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WW II ambush was turning point in commando’s life

WW II ambush was turning point in commando’s life

Robert E. Sackley was a member of Australia's elite commando forces during World War II when he and 10 others were ambushed on New Guinea in the Solomon Islands in the southwest Pacific on Christmas Day, 1944. More than half his patrol was killed and Sackley, then 22, was severely wounded. For hours he struggled to get to safety, but every time he moved, an enemy gunner fired at him.

About mid-afternoon, he heard someone whisper: "Lay still until dark, and then roll into the river. Keep yourself afloat. We've got fellows who will catch you about 100 yards downstream."

The 15-foot plunge from the cliff into the fast-flowing Purari River on the largest island of the Solomons, was the beginning of a journey that led the tough commando to recovery and a new life.

"In the eternal perspective, that ambush was about the best thing that had happened to me up to that point," said the blue-eyed, 5-foot-8-inch former soldier. "Had I not been injured, I would not have met my wife. And had I not met her, I doubt I would have learned of the gospel."

From those events have evolved everything of importance to Elder Sackley, who was sustained April 2 to the First Quorum of the Seventy.

A native of Lismore, New South Wales, Australia, Elder Sackley realizes he came perilously close to not living, meeting his wife or joining the Church. In addition to serious wounds sustained in the ambush, he was suffering from malaria. Also, he was 30 miles behind enemy lines. After he was fished out of the river, he was carried on a litter for six days by tribesmen to an American encampment, moving him by night and hiding him by day. He was later transported by ship and then train to a hospital in Australia.

During an 18-month hospital recovery in Queensland, Australia, he met Marjorie Orth, a Church member who had gone to the hospital with a friend to visit an LDS serviceman. "Marjorie made it very plain that she was a Mormon girl," recalled Elder Sackley. "We became friends, and she invited me to go to Church, so one Sunday I got a pass from the hospital and went. There had been no converts in that branch during all the war years. It was approaching the end of 1945 when I went to Church, wearing my commando color patches. I think I frightened everyone in the branch. They thought, `He's not an ordinary soldier.' Commandos were perceived as really tough.

"I think Marjorie's mother took pity on me because she knew the members were alarmed about me being there. She gave me a little card with the Articles of Faith on it and said, `You're obviously an educated fellow. Why don't you read these and tell me what you think about them.' "

He read the card at the hospital that night. "I don't know whether Latter-day Saints appreciate what a masterpiece the Articles of Faith really are," said Elder Sackley. "I was so intrigued with them that I committed them to memory that night all 13 of them. I've never forgotten them, from that day to this."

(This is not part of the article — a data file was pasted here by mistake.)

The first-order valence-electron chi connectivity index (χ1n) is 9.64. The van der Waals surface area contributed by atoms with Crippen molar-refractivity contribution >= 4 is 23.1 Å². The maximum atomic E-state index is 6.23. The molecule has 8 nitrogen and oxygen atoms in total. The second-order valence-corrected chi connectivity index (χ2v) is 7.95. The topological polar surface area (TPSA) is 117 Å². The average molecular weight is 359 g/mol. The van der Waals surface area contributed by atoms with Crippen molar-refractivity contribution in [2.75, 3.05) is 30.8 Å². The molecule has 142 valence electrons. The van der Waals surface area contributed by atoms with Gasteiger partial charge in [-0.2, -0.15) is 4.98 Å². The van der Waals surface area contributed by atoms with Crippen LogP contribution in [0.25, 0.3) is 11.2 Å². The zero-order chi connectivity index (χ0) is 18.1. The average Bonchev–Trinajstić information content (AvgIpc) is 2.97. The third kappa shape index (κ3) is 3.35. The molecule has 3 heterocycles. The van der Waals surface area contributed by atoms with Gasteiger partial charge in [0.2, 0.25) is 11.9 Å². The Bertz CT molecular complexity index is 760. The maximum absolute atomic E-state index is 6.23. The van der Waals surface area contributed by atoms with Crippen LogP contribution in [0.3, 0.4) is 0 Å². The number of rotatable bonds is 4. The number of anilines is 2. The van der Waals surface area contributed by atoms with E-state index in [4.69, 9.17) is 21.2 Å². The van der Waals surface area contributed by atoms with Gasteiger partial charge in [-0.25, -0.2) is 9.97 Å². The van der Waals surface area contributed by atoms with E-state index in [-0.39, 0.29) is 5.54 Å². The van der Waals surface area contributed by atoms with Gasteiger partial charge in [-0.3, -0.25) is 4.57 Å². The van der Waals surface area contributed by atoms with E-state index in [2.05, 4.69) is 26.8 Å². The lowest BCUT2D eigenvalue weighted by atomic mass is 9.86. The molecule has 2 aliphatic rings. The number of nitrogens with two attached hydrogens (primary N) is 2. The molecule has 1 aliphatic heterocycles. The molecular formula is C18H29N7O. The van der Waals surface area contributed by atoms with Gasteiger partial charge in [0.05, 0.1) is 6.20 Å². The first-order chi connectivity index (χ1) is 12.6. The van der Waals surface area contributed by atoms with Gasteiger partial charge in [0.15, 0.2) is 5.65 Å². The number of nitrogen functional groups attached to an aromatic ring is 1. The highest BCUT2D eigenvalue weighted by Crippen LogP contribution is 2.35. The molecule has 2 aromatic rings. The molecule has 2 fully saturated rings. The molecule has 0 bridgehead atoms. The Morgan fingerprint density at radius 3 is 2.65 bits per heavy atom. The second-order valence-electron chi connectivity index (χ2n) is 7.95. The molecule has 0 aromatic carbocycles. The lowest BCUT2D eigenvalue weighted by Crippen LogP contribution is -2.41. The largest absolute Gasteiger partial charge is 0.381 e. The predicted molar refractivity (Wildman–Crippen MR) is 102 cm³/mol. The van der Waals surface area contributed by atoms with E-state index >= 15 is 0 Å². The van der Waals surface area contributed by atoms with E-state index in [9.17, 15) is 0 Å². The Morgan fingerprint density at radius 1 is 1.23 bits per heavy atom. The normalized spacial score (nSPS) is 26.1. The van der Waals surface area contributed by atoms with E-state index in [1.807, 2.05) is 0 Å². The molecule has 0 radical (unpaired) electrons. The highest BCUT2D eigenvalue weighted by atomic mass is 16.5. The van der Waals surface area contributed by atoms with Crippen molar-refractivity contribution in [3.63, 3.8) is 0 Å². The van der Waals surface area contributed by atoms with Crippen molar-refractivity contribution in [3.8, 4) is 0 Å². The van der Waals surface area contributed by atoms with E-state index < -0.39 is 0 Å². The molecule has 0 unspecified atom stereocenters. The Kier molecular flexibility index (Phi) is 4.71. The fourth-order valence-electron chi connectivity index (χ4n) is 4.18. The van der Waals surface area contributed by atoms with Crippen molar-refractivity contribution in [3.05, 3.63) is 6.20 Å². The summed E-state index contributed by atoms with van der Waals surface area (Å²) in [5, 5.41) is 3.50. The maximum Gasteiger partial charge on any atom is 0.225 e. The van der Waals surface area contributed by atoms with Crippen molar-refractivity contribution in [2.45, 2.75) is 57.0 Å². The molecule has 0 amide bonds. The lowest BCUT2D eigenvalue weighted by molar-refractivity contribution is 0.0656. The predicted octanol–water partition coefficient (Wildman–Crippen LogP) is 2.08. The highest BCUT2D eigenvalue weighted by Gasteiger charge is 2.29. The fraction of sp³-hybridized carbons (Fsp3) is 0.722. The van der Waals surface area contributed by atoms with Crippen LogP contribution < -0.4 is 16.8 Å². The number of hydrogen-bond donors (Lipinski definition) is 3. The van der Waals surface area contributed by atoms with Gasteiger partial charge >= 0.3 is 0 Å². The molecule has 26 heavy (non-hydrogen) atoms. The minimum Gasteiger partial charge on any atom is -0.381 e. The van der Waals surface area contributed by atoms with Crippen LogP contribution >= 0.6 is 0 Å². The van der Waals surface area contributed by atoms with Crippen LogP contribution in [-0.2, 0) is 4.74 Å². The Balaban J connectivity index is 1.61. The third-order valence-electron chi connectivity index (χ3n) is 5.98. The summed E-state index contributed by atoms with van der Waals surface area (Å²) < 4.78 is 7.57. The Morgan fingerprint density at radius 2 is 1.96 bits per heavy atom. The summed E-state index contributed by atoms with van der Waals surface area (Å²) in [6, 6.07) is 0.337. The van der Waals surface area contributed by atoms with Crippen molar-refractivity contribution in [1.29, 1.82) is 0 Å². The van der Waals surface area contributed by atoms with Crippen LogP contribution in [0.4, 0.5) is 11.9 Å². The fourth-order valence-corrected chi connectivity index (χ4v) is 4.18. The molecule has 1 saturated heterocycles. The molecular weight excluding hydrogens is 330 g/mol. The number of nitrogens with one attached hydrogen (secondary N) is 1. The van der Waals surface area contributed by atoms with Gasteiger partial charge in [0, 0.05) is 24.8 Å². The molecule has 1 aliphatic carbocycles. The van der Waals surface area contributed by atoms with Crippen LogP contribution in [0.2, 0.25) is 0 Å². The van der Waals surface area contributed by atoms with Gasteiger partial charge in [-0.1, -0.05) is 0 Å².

The next time he saw Marjorie's mother, she gave him a Book of Mormon. "I went back to the hospital and read all night, and all the next day, and completed it sometime the next night," he recalled. "In about 36 hours, I knew it was true. I knew there was nothing I could do about it except become a member of the Church."

Ever since his baptism on June 16, 1946, he has devoted his life to serving in the Church. "I made up my mind that I just wanted to be an active member," recalled Elder Sackley. He and Marjorie Orth were married March 26, 1947, by her father, John Orth, who was a branch president.

Their determination to be active in the Church cost them financially. Soon after their marriage, he became a forestry officer in the largest forestry district in New South Wales. However, his job required him to move his family, which by this time included a young daughter, to a station 160 miles from the nearest LDS branch. "We had to drive through mountainous country, and we didn't have very much money, so we were able to go to Church only once every few months," recalled Elder Sackley.

To compensate for their isolation, they had their own little family gathering every Sunday, and they read the scriptures and Church books. "But I decided that wasn't satisfactory," he said.

With no job prospects, he gave notice he was leaving the forestry service to move to Brisbane so he and his family could be near the Church. Friends and colleagues warned him against making such a "foolish" move. Many felt he had a promising future with the forestry service, and that he would someday become commissioner. However, career success was no match for gospel commitment.

In Brisbane he went to work with the income tax department, and he and his wife managed to buy a home. Within a year or two, his desire to take his wife and young children to the temple prompted him, once again, to give up everything.

"When I joined the Church, it just broke my mother's heart," he remembered. "She cried for weeks. By 1953, however, she had come to love my wife very much. We had two daughters by then, and my mother was very proud of us. She read Jesus the Christ and told us that it was the most marvelous book that she had ever read, and that she wanted to learn about the Church.

"But then she had some health problems and had to undergo a series of operations. She died during the third operation. Marjorie and I were heartbroken. My mother had gained a testimony of the gospel, but she died before she had an opportunity to be baptized. Since Marjorie and I had not been sealed in the temple, we decided it was time to go for our own temple work and to do work for my mother."